It is 31 years since Ukraine achieved independence from the Soviet Union.
But this year, Ukrainians were unable to celebrate their Independence Day with any significant events at home, with the threat from Russian attacks too high.
Exactly six months since Putin’s invasion, the people of Ukraine continue to inspire the world with their bravery and resolute determination to protect both their homeland and their sovereignty.
Boris Johnson made another visit to the country to mark the occasion, announcing another major package of support, including unmanned surveillance and missile systems.
The UK has committed more than £2.3bn of military and financial aid to Ukraine since the invasion began in February.
Britain has also helped drive the broader international momentum on funding, with the supply of lethal aid recognised as a key part of Ukraine’s defence capability.
As the prime minister said, what happens in Ukraine matters to us all.
According to the latest data, just under 92,000 applications to the Homes for Ukraine scheme have been made by sponsors in England, 419 by East Hampshire residents.
A total of 326 of those have arrived here, with 2,050 more across Hampshire, supported by the local authorities, local community groups and many volunteers.
Local charity the Rural Refugee Network (RRN) has been providing grants to help families with the cost of essential items such as clothing, work clothes and school uniforms.
They have also used their expertise to deliver a bespoke English language programme in Petersfield, helping around 50 Ukrainians improve their general language skills.
The RRN has also held a specific session to help people with writing CVs and understanding the Universal Credit and employment process.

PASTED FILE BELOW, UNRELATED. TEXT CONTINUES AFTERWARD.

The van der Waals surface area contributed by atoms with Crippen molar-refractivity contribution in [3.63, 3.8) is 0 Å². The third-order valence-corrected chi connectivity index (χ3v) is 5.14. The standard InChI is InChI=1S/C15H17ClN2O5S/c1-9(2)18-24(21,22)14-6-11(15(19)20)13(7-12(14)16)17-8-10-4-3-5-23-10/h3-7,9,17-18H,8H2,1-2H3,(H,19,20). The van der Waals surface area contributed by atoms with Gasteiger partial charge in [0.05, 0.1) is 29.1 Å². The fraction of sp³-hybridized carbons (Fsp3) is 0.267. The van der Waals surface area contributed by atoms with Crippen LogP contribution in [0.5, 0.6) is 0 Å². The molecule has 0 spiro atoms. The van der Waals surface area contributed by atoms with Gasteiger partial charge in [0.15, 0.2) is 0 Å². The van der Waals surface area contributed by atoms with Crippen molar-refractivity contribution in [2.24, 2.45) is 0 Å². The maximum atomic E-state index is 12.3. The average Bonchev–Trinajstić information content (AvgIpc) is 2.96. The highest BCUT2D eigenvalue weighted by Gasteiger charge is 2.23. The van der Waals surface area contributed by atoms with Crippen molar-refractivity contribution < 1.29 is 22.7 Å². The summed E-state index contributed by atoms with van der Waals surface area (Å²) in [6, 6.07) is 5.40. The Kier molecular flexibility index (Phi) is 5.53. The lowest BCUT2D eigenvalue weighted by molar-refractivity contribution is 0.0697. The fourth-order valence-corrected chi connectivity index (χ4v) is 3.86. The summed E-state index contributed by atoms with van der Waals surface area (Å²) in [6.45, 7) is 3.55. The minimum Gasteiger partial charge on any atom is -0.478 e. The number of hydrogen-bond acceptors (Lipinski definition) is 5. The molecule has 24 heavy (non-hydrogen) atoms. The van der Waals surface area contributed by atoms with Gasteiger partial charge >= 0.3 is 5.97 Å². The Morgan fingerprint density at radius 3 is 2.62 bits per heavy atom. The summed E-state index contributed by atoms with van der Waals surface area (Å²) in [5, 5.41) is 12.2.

A recent fun day at Petersfield Rugby Club saw many local Ukrainian families come together and enjoy a more relaxed opportunity to meet others living locally.
In Alton, the Ukraine-Alton Mutual Aid groups is also offering support with English lessons and transport sharing.
Refugees living in Alton have been learning more about the local area, with a group enjoying a tour of Winchester Cathedral with a local tour guide from the Alton Society.
People can find out more about the help available locally at www.easthants.gov.uk/support-ukraine – including how to become a sponsor using East Hampshire District Council’s re-matching scheme or the national Homes for Ukraine scheme.
Beyond being a sponsor, one of the best ways to help is support for trusted charities and aid organisations, including the Disasters Emergency Committee (DEC).
Funds continue to help the millions displaced by the war, including those in neighbouring countries, hoping to return to their homes.
As the war enters its seventh month, it is vital we ensure the hardship being endured by the Ukrainian people is known and understood across the world.
The sunflower is the national flower of Ukraine, but also a symbol of hope for the future.
As I look across local fields brightened by these, I think about the extraordinary people who are battling against Putin’s forces, protecting the freedoms we all appreciate in our own lives.
We stand with Ukraine.
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